Miami Dolphins receiver Albert Wilson continued to kneel during the national anthem at the game against Baltimore Ravens on Sept. 8—continuing one of the most controversial protests for social justice that began three years ago.
Wilson, who reportedly knelt at every game last season, told the Sun-Sentinel that he was doing it in support of fellow NFL player Kenny Stills, who was traded to the Houston Texans about a week ago. According to a Houston Chronicle reporter, Stills also continued kneeling during his game on Sept. 9.
“I don’t feel like anything has changed. We’re protesting social injustice and police brutality,” Wilson told the newspaper. “Things haven’t changed since last year so we’ll continue to protest.”
Wilson, Stills, and Eric Reid were some of the first players to follow former NFL quarterback Colin Kaepernick’s lead. Kaepernick began the kneeling during the Star-Spangled Banner back in 2016 in order to protest against perceived racism and discrimination by law enforcement toward African Americans. Kaepernick’s protest was criticized by many as misdirected and disrespectful of the country as a whole.
Kaepernick said at the time in an interview that he refuses to show “pride in a flag for a country that oppresses black people and people of color.”
“To me, this is bigger than football and it would be selfish on my part to look the other way. There are bodies in the street and people getting paid leave and getting away with murder,” he added.
On Aug. 18, Kaepernick shared a photo of Wilson, Stills, and Reid kneeling during the national anthem while praising them in his post.
“My Brothers @E_Reid35 @KSTiLLS @iThinkIsee12 continue to fight for the people, even in the face of death threats. They have never moved past the people and continue to put their beliefs into action. Stay strong Brothers!!!” he wrote.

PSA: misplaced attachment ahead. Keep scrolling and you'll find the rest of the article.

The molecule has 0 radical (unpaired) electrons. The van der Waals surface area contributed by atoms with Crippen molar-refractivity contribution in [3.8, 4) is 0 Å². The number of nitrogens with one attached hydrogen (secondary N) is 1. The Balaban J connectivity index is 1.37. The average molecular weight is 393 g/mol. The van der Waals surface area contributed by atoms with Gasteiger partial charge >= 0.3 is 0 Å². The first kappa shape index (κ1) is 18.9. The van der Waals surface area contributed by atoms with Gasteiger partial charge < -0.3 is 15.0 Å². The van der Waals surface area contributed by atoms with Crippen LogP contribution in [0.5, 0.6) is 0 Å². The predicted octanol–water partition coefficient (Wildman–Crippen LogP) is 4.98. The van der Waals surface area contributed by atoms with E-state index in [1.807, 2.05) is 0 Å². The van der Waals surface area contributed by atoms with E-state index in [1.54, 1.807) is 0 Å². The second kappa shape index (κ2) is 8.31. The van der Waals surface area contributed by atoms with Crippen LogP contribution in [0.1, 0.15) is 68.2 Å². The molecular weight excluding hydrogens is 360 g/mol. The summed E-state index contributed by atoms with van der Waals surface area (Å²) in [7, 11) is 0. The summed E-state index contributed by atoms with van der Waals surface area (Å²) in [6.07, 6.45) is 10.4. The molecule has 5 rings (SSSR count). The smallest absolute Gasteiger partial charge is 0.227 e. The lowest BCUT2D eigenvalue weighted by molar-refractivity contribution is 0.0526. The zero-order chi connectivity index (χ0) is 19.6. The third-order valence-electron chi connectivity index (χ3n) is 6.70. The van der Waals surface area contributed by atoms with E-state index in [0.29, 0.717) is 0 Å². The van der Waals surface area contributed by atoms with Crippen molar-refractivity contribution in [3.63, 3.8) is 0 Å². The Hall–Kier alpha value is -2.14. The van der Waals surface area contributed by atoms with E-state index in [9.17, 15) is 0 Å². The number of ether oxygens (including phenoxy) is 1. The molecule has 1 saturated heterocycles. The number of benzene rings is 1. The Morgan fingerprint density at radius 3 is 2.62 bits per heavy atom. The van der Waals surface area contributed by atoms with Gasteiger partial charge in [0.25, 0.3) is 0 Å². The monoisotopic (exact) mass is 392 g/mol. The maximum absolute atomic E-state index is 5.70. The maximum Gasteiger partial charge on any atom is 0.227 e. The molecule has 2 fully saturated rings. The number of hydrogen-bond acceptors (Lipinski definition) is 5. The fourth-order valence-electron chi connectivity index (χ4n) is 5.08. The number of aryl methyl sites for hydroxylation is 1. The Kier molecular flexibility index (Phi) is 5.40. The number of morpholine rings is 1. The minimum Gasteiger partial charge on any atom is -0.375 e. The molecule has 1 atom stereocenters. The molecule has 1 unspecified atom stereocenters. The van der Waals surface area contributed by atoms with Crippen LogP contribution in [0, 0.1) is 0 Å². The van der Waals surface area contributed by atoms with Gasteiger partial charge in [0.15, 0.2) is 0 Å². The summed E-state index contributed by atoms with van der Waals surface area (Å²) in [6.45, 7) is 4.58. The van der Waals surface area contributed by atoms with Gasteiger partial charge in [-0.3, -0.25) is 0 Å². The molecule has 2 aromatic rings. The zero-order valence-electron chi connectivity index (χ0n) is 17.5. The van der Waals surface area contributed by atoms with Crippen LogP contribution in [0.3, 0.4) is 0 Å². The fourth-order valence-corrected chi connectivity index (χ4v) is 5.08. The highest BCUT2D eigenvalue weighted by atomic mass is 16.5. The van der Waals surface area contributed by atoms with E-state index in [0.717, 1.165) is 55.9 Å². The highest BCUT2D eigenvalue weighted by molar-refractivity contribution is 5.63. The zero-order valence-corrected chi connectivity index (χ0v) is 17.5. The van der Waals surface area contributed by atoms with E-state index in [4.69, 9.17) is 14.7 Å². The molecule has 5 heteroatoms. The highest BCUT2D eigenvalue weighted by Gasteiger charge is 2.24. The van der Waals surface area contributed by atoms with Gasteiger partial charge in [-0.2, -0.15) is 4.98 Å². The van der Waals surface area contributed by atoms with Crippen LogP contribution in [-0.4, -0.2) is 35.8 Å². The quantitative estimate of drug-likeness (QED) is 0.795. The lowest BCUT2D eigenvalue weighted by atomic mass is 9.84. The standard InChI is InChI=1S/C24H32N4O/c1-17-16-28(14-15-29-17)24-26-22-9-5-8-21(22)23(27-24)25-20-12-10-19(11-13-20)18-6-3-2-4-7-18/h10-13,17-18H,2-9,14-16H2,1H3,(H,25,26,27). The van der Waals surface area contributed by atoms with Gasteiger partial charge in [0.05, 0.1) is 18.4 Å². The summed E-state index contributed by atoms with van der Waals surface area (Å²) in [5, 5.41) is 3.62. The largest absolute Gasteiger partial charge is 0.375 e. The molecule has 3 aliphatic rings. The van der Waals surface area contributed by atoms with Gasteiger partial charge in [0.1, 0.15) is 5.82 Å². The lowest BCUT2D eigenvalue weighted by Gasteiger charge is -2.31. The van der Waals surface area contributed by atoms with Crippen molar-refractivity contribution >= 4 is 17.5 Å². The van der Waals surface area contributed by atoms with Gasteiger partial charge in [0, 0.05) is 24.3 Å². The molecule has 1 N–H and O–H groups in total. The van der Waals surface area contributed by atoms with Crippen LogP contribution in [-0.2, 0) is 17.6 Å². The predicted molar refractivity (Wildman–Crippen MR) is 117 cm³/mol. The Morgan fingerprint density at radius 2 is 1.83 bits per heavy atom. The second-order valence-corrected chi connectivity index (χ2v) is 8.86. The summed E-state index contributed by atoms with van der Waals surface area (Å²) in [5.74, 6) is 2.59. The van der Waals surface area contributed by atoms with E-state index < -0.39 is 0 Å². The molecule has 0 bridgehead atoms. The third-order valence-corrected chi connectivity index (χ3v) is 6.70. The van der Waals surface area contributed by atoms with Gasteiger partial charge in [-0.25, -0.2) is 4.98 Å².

“Roc Nation will spearhead and advise on the selection of artists for NFL tentpole performances, including the Super Bowl, and will assist in the production and promotion of new music as well as culture- and cause-focused initiatives,” the press release said.
Jay-Z told reporters at a news conference that he thinks “we’ve moved past kneeling and I think it’s time to go into actionable item,” when asked by a reporter, according to the Hollywood Reporter.
“No, I don’t want people to stop protesting at all. Kneeling—I know we’re stuck on it because it’s a real thing—but kneeling is a form of protest. I support protest across the board. We need to bring light to the issue. I think everyone knows what the issue is—we’re done with that,” he added.
“We all know the issue now. OK, next. What are we moving next? … And I’m not minimizing that part of it because that has to happen, that’s a necessary part of the process. But now that we all know what’s going on, what are we going to do? How are we going to stop it? Because the kneeling was not about a job, it was about injustice.”
Jay-Z was subsequently criticized by Reid and Stills for his comments. Meanwhile, Kaepernick’s Aug. 18 post is widely viewed as an indirect rebuff toward the rapper’s remarks.